The United Nations of Strata, the Peace Maker wants everyone to get along and for there to be no contention or disagreement. Noble aspirations, except that we know that is just not realistic in strata. Which in turn means the Peace Maker, for all their good intentions, can become a real problem in stymying genuine discussion and decision-making – particularly if their peaceful aims stop them making a decision themselves.
Catch cry: ‘Look, we all probably need a good time out…’
Red Flags: you may have a Peace Maker on your hands if you hear the following:
- ‘Things are getting heated here, how about we adjourn for two months and revisit this?’
- ’We really should all just try and be friends. How about a BBQ by the pool next weekend?’
The Good: look, don’t get us wrong, there is much to like about the Peace Maker. When things get really tense, we could all do with a Peace Maker to remind us about boundaries and if our behaviour is going pear-shaped. Used appropriately and strategically, tactics of the Peace Maker can really get a scheme to a harmonious place.
The Bad: decision-making in strata can be complex. Sometimes, things need to be put on the table, honestly discussed, and analysed, and decided upon – and even then, not everyone is going to be happy (particularly if a vote is close). An inability to accept this numbers-based reality of strata makes the Peace Maker a potential troublemaker, especially if their methods of bringing about peace are school mistress-y or aimed at treating people like children.
Making the Peace Maker Work For the Scheme: the Peace Maker is great when a facilitated, possibly ideological, discussion is needed on a big picture issue. Get them involved in the planning phase of such a discussion. The Peace Maker can also help with immediate support if someone at the scheme is distressed after a negative strata encounter.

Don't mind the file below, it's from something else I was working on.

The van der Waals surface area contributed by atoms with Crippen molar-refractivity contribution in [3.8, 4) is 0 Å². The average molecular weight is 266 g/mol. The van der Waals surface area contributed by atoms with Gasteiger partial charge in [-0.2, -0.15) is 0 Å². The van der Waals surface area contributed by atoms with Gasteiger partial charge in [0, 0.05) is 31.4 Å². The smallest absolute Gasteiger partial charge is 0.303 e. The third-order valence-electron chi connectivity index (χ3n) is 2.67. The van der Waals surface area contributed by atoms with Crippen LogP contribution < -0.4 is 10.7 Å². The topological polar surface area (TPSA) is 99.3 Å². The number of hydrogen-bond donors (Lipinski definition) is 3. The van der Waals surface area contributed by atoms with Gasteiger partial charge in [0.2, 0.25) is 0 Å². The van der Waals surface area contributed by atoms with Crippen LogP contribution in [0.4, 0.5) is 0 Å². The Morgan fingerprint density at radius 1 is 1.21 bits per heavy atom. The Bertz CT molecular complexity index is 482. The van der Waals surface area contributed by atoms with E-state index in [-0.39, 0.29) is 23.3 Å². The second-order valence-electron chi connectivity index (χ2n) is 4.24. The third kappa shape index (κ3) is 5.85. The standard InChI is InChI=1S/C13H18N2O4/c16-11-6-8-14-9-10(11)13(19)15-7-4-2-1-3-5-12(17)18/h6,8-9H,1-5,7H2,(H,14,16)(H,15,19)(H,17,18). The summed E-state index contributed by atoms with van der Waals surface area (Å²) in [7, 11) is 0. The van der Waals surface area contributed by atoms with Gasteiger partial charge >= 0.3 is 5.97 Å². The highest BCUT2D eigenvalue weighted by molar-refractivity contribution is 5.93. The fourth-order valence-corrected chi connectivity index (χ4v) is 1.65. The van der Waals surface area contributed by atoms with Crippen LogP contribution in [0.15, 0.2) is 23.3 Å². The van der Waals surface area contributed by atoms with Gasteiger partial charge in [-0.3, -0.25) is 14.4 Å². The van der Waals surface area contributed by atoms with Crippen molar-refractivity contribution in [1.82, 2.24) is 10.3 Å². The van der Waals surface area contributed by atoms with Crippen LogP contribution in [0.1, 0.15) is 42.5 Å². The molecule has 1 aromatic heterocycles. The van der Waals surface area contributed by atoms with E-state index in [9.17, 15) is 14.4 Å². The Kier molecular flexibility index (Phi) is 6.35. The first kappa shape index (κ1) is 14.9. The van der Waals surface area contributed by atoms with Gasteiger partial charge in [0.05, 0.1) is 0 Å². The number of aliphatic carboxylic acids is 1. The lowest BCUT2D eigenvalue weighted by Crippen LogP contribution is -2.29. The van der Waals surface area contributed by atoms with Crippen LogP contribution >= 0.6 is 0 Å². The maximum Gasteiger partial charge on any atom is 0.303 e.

What Can We Do When It Becomes a Problem? Channel the Peace Maker into organising activities, events, and meetings where clear boundaries can also be applied. Ensure there is a tangible framework given to the Peace Maker to guide their thinking, rather than a broad, blank canvas.
Fun Fact: ‘making peace’ takes a considerable amount of skill and expertise. People train in peace making skills for a long time, before then putting those skills into practice time after time, honing what they learnt. In other words, being a peace maker is not necessarily as simple as deciding to bring people together – it can take a lot of time and effort.
Think You May Be a Peace Maker? Good on you! Don’t lose that feeling but remember you are one voice of potentially many – and you can’t make everyone see things your way. Understand that strata is very much about competing views and priorities.
Can Strata Solve Assist? Sure can! Drop us a line to see how we can assist with this and related strata issues.